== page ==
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Volume 66, 1937
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Wind-facetted Stones from the Marlborough Strand-Plain, New Zealand

[Read before the Wellington Philosophical Society, April 22, 1936; received by the Editor, May 20, 1936; issued separately, December, 1936.]

The Occurrence.

Wind-facetted stones have previously been recorded from the Marlborough strand-plain north of the mouth of the Ure River,* where they are cut from irregularly shaped fragments of fine-grained limestone. From this point southwards they occur sporadically on the coast as far as least as the Deadman's Creek, but in general are poorly developed. Immediately south of the Clarence River, where the strand-plain assumes a greater width, they are again present in abundance with great variety both of form and composition. The material from which they are carved has evidently been derived

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Fig. 1.—Sketch-map of the Coastline of Eastern Marlborough.

[Footnote] *King, L. C., Jour. Geol., vol. 44, pp. 201–213, 1936.

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largely from that brought down by the Clarence River in the past and comprises greywacke, argillite, Amuri limestone, and various igneous types. Here windkanter are found at several different levels corresponding with the development of bedded sands. These sands, on weathering, yield worn boulders which form the raw material upon which facets are cut. The levels higher and farther inland usually exhibit specimens with the largest and most perfect facets. On the lowest levels only small fragments show facetting, and only the relatively soft limestone has developed into fully shaped (mature) specimens, the harder greywacke and igneous material apparently taking longer to cut. On the intermediate levels these latter also assume in the case of smaller specimens, the typical windkanter shapes. The higher levels are sometimes characterized by an almost entire absence of limestone specimens, while quite large boulders of greywacke a foot in diameter and measuring six inches or more along the facet-slopes may show fully developed facets. The absence of limestone examples may possibly be due to an original lack of such material; but the presence in localized patches of abundant facetted limestone pebbles indicates rather that, where they are rare or absent, they have been abraded and dissolved away while the grreywacke boulders were being cut, and that their presence in other patches is due to being covered for long periods by sand-dunes.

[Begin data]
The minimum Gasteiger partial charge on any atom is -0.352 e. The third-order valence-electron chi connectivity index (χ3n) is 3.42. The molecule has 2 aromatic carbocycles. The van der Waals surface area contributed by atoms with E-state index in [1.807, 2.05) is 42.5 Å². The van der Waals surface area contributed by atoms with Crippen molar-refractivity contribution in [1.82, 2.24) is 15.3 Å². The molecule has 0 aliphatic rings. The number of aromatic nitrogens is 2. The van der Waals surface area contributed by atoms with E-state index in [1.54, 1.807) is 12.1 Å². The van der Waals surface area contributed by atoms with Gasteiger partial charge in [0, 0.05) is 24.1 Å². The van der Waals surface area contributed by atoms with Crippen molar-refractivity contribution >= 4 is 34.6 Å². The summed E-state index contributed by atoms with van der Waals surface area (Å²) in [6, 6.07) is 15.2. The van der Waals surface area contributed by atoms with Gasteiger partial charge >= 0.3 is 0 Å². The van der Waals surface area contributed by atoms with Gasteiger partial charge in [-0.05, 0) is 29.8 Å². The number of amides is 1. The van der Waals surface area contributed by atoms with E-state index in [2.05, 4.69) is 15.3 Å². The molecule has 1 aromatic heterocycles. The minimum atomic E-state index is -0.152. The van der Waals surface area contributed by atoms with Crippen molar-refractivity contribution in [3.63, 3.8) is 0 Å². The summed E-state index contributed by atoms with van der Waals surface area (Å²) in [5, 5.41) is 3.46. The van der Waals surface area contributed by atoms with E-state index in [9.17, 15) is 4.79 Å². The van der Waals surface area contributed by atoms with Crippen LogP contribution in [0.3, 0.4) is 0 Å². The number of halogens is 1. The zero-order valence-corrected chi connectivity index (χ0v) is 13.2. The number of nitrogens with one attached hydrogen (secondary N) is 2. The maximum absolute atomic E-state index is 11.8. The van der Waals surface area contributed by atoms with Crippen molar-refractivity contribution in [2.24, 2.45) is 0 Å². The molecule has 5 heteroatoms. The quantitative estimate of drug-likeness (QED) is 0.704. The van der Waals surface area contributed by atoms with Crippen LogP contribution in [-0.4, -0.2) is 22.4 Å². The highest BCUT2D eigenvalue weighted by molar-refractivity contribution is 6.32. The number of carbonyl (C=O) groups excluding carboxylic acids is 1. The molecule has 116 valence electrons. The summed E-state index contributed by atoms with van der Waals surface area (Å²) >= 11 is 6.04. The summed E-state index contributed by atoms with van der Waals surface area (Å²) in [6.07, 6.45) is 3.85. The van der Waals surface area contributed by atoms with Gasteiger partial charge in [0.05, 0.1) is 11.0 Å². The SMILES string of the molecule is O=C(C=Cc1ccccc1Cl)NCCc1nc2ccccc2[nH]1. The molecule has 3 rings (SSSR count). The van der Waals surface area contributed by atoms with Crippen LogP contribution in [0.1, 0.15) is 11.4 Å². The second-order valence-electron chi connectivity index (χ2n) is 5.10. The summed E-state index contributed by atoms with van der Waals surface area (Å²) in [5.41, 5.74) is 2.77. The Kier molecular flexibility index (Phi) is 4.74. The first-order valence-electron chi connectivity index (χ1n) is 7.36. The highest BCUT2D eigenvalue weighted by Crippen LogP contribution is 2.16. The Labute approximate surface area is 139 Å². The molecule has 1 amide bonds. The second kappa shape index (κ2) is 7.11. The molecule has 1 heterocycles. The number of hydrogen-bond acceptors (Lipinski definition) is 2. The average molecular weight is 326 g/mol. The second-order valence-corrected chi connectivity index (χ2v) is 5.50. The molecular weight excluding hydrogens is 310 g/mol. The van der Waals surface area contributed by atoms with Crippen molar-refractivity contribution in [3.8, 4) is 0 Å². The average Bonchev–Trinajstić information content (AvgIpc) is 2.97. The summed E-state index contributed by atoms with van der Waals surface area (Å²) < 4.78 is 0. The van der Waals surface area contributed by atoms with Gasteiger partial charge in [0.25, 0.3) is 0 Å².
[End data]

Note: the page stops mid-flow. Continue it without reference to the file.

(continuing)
Conditions of wind abrasion are very similar to those at the Ure, the north-east and south-west winds exercising a far greater power of abrasion than any others.*

The Material.

Comparison with the specimens from the Ure District reveals many points of difference, some of which can readily be referred to a general contrast in the shape of the fragments provided. Whereas those north of the Ure River are mainly cut from polygonal plates characterized by sharp angles, typical of material freshly shed from an outcrop, the majority of the specimens at the Clarence locality are developed from originally rounded, river-worn boulders exposed by the weathering of the bedded sands in which they occur. This fundamental difference is in great measure reflected in the form of the subsequent windkanter. Consequently, some of the principles enunciated in the writer's previous paper require some adaptation when applied to the new material. In particular no discussion was there instituted as to the sequence of forms which might be expected to develop from rounded fragments or stream-worn boulders. Rounded material undoubtedly offers greater opportunity for the direction of the facets to be governed by wind-direction than does angular material on which plane surfaces are already developed; and in this connection it may be noted that “roof-shaped” pebbles (Firstkanter) are by far the commonest type developed at the Clarence locality (Table V) (Figs. 2, 4). In the writer's previous

[Footnote] * King, L. C., loc. cit., p. 202.